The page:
After pushback from the surrounding neighborhoods, an 18-acre development at the northeast corner of Central Avenue and Indian School Road in Phoenix will make a return appearance at two public hearings in September.
Known as The Central Park, the project, as proposed and approved by Phoenix City Council July 3, 2019, featured a total of 600 residential units (150 for-sale condos, 250 market rate apartments and a 200-unit active senior living residence), a 200-room hotel, 760,000 square feet of commercial space, and 170,000 square feet of ground-level retail and restaurants, even a movie theater.
In August, the developer/owner of the property, Pivotal Group, sought to modify seven stipulations, conditions for approval,” according to its Planning Hearing Officer (PHO) application, PHO-1-23—Z-9-19-4.
The development also had a completely “reimagined” look. The 2023 vision downgrades to some 78,000 square feet of ground-floor retail and restaurant space, to include a market/grocer space, and 245,000 square feet of office space, and increases the number of residential units to 1,450. Included in the residential mix are 320 senior-living units, 930 market-rate multi-family units and 200 condos.
Included with the more than 20 stipulations approved in 2019 were a handful that addressed open space, public walkways, and not only pedestrian access to Steele Indian School Park but a diagonal view through the development from the intersection corner that would focus on the park’s historic cafeteria tower and on the distant mountain views to the northeast. All popular aspects with neighbors, but many of which were removed or significantly reconfigured in the 2023 request.
Also on July 3, 2019, the Phoenix Indian School Specific Plan was repealed on the basis that its primary goals had been met (the development of Steel Indian School Park and expansion of the Veterans hospital), and that The Central Park development, as presented and approved in 2019, “will address the outstanding goals and policies” of the Plan. Adopted in December 1991, the Plan’s Land Use Concept included minimums of 1,200 housing units and 100,000 square feet of retail development, and a number of items focusing on open space and walkability, which some residents argue are now being walked back.
The developer brought its case to the Encanto Village Planning Committee (VPC) Aug. 7, but that was the first public discussion on the requested changes, which put them at odds with neighbors. Ed Hermes, president of the Carnation Association of Neighbors (CAN), said that the first notice he received was July 25, which left no time to discuss the changes, which are significant.
At the meeting, neighbors from Carnation, Encanto and Pierson Place all expressed their dismay at the lack of communication on the part of the developers, and their disappointment at many of the changes, encouraging the VPC to vote “no” on the stipulation modifications. After discussion among committee members seemed to be leaning towards a no vote, representatives Jason Morris and Benjamin Tate of Withey Morris Baugh, PLC, said that they would consider continuing the case to the next VPC meeting. The committee voted unanimously to continue the hearing to its Sept. 11 meeting, with the stipulation that the developer hold a public meeting with neighbors in the meantime.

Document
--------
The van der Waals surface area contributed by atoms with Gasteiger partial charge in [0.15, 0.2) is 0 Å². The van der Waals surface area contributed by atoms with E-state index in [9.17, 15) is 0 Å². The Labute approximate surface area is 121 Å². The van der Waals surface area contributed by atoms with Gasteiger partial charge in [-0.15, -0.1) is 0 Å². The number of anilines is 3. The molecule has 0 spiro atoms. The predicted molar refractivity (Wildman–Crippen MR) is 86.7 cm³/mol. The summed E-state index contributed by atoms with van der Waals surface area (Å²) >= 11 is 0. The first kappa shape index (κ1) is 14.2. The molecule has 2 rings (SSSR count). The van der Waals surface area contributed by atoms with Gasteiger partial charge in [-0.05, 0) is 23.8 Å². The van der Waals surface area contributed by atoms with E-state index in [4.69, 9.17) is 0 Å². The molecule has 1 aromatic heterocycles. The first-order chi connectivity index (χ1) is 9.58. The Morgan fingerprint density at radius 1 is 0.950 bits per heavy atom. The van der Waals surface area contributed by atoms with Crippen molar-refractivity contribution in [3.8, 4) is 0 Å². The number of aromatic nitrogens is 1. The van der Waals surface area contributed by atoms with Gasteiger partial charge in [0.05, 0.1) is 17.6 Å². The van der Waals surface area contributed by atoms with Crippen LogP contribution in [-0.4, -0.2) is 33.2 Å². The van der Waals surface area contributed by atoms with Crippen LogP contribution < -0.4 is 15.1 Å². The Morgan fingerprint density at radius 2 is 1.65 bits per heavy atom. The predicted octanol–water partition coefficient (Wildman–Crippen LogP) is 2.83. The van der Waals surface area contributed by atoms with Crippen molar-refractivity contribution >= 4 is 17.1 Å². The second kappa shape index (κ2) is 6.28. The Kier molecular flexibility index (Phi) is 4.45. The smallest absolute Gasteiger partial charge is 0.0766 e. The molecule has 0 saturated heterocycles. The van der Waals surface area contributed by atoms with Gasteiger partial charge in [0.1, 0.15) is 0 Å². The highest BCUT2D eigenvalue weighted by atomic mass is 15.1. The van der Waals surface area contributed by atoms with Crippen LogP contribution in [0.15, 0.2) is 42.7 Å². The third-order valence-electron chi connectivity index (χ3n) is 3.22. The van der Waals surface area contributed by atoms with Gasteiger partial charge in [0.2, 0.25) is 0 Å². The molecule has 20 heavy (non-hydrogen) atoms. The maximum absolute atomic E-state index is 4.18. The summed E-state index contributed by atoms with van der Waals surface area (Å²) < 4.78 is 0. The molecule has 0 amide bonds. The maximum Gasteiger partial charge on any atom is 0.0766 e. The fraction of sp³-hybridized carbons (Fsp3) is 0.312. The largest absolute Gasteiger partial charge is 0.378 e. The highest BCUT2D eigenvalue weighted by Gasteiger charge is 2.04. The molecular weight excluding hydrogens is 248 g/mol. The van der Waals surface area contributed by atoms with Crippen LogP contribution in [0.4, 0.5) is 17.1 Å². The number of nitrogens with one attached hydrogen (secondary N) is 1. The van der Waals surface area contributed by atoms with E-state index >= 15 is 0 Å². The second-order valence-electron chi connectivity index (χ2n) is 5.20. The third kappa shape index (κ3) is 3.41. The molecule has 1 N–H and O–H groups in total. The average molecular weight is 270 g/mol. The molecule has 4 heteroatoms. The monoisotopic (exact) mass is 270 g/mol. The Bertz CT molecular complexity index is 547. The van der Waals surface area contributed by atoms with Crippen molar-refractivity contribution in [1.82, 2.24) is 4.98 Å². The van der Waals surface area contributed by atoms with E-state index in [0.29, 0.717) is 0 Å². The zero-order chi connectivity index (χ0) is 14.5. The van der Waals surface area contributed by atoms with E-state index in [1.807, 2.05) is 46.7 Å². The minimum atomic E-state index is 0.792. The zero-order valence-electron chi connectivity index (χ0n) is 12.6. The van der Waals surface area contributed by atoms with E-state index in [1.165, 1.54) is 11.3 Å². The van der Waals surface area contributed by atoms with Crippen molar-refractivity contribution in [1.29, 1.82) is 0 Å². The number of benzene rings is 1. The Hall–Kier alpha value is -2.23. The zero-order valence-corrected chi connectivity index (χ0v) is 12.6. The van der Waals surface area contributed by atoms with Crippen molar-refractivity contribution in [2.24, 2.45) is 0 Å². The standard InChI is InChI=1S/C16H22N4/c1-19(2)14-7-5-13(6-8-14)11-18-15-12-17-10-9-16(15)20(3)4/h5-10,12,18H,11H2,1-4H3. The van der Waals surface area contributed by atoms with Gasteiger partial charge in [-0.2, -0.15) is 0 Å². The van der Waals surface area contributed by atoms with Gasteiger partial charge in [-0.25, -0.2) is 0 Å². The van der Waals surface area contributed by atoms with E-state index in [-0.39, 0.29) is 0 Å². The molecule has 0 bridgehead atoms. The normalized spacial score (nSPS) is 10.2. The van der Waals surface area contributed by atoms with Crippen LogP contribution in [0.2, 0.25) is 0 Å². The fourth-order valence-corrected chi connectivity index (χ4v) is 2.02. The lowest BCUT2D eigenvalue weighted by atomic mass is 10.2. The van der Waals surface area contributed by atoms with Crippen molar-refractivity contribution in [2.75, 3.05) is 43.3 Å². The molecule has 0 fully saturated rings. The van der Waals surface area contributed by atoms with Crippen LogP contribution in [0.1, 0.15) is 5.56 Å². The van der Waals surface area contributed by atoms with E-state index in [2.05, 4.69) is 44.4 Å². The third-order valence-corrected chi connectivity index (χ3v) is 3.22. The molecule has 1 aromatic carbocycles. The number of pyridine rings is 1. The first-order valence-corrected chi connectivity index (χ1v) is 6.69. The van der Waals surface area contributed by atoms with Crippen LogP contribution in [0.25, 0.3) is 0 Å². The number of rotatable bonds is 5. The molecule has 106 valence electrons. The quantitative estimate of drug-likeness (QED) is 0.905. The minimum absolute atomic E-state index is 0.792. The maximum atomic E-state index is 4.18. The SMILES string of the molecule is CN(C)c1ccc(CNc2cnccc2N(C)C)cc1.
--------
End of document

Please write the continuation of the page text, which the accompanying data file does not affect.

Subsequently, the developers scheduled a neighborhood meeting for Aug. 21. At the scheduled Aug. 16 PHO hearing, the request was continued to a Sept. 20 hearing.
Neighbors remain engaged with the process
The continuance was a rare win for the neighborhoods surrounding the Central Avenue corridor. Concerns about a massive influx of traffic created by the half dozen or more projects in the works for the one-mile stretch from Camelback Road to Indian School Road remain. The potential traffic impact is exacerbated by what many neighbors see as a lack of sufficient mixed-use components, which reduces the walkability of the area — something that is promised in the Transit Oriented Development (TOD) zoning in place along the light rail.
“We need every TOD project to be an A-plus in its contribution to the walkable urban life lifestyle,” said Ken Waters, a Pierson Place resident who has been a vocal advocate for increasing mixed-use components in Central Avenue developments. “That was the whole goal of voters passing the light rail initiative…to get people to leave the car behind, either to jump on the light rail to an attraction or destination or, they just walk over to the TOD and partake in that little pocket of walkable urban lifestyle — to shop, get services or whatnot and walk back home. But I think it’s failing big time.”
Hermes, who says that neighbors are pleased that the project is finally seeing some movement after four years, looked forward to meeting with the developers in August and had some advice for future project leaders.
“Engage with the neighborhood early,” he said. “Don’t see neighborhoods and neighborhood associations as an impediment. View them as a positive and engage, because folks who are involved in the neighborhoods and neighborhood associations want to see progress and oftentimes usually want to see development, but also want to have a hand in their communities and to help shape it.”
Information on the September VPC and PHO meetings can be found at www.phoenix.gov/cityclerk/publicmeetings/notices.
Editor’s note: Read more about the stipulation modification requests that are being made for The Central Park in our August web-exclusive story, “August meetings scheduled for The Central Park project.”